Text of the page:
Innovation in legume science and technology remains the focus of the Centre for Legumes In Mediterranean Agriculture (CLIMA) as it moves into its third phase as a research centre within the University of Western Australia (UWA).
CLIMA has been headquartered at UWA’s Crawley campus since commencing in 1992 as a Co-operative Research Centre (CRC) and transforming in 2000, after its CRC phase ended, into a research alliance between the WA Department of Agriculture and Food (DAFWA), UWA, CSIRO and Murdoch University.
The current memorandum of understanding between CLIMA and the four partners concludes June 30.
This week the CLIMA Board endorsed a plan to continue CLIMA as a research centre at UWA from July 1, with continued collaboration with DAFWA, CSIRO and Murdoch University.
Announcing the new phase, CLIMA Board Chairman and UWA Faculty of Natural and Agricultural Sciences Dean, Professor Alistar Robertson said industry input to CLIMA’s operations would be facilitated by the Advisory Board to the UWA Institute of Agriculture.
CLIMA Director from 2001 to 2006, Professor Kadambot Siddique, is Director of the Institute.
“I’m very pleased to advise all our partners in the farming community and industry that CLIMA will continue its R&D program, but with a fresh and sharpened focus,” Professor Robertson said.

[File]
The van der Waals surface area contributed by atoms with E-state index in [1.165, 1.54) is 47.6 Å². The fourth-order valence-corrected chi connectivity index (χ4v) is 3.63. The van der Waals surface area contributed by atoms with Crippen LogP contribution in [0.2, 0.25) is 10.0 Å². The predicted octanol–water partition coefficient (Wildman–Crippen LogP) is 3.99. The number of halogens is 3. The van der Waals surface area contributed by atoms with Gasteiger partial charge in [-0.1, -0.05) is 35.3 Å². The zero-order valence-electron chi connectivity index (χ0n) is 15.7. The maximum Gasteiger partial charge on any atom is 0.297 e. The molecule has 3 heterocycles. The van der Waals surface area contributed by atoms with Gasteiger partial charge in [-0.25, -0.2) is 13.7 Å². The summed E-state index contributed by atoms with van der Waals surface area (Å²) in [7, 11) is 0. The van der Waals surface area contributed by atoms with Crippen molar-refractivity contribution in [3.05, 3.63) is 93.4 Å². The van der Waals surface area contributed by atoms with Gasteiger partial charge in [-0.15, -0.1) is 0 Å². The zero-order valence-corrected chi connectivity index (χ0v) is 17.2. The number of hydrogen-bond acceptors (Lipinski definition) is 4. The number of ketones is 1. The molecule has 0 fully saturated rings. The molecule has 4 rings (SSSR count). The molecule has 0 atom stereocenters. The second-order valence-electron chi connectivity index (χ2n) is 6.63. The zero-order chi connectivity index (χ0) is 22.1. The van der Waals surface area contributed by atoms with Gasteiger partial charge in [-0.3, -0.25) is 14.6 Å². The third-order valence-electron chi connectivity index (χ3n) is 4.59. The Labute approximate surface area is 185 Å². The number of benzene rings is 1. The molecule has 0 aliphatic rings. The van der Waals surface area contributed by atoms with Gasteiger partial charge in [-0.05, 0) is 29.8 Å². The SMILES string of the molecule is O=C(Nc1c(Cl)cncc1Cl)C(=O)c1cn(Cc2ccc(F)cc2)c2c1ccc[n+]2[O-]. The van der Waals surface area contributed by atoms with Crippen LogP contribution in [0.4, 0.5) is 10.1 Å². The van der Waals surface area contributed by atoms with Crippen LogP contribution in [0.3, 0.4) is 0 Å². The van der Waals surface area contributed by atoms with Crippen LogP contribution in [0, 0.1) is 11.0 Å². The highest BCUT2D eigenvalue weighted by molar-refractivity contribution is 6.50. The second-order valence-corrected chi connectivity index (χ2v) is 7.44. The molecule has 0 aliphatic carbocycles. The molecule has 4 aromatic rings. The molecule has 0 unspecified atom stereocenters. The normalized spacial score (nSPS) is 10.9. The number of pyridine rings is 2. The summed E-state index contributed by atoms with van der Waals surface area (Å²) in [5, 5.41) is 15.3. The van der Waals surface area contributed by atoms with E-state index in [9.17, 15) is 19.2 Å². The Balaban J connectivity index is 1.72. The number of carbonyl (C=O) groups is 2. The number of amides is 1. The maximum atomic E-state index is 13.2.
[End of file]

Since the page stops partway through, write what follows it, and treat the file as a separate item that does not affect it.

“Productive, profitable legumes in rotations are a key to sustainable agriculture.
“CLIMA therefore will remain a central research centre, using its advanced local and international links to maintain the flow of new germplasm into our farming systems.”
Professor Neil Turner, who in August last year succeeded Professor Siddique as CLIMA Director, will continue in that role, as originally planned, until retiring at the end of June 2007, when UWA will appoint a new Director.
According to Professor Turner, who spent 30 years with CSIRO and has been involved with CLIMA since its inception, CLIMA will retain its focus on beneficial outcomes for WA growers and maintaining strong links to other Australian and overseas legume research groups.
The international links include several important projects with the International Centre for Agricultural Research in the Dry Areas (ICARDA) in Syria and the International Crops Research Institute for the Semi-Arid Tropics (ICRISAT) in India.
“This international collaboration has resulted in access to elite germplasm and faster selection and development of profitable grain and pasture legume varieties.
“In the past 14 years CLIMA has released more than 45 grain and pasture legume varieties, many of which are playing prominent roles in the farming system.
“CLIMA has also produced research outcomes with very significant benefits for WA farming systems, having trained more than 100 post-graduates in legume science, many of whom have made significant impacts on the industry,” Professor Turner said.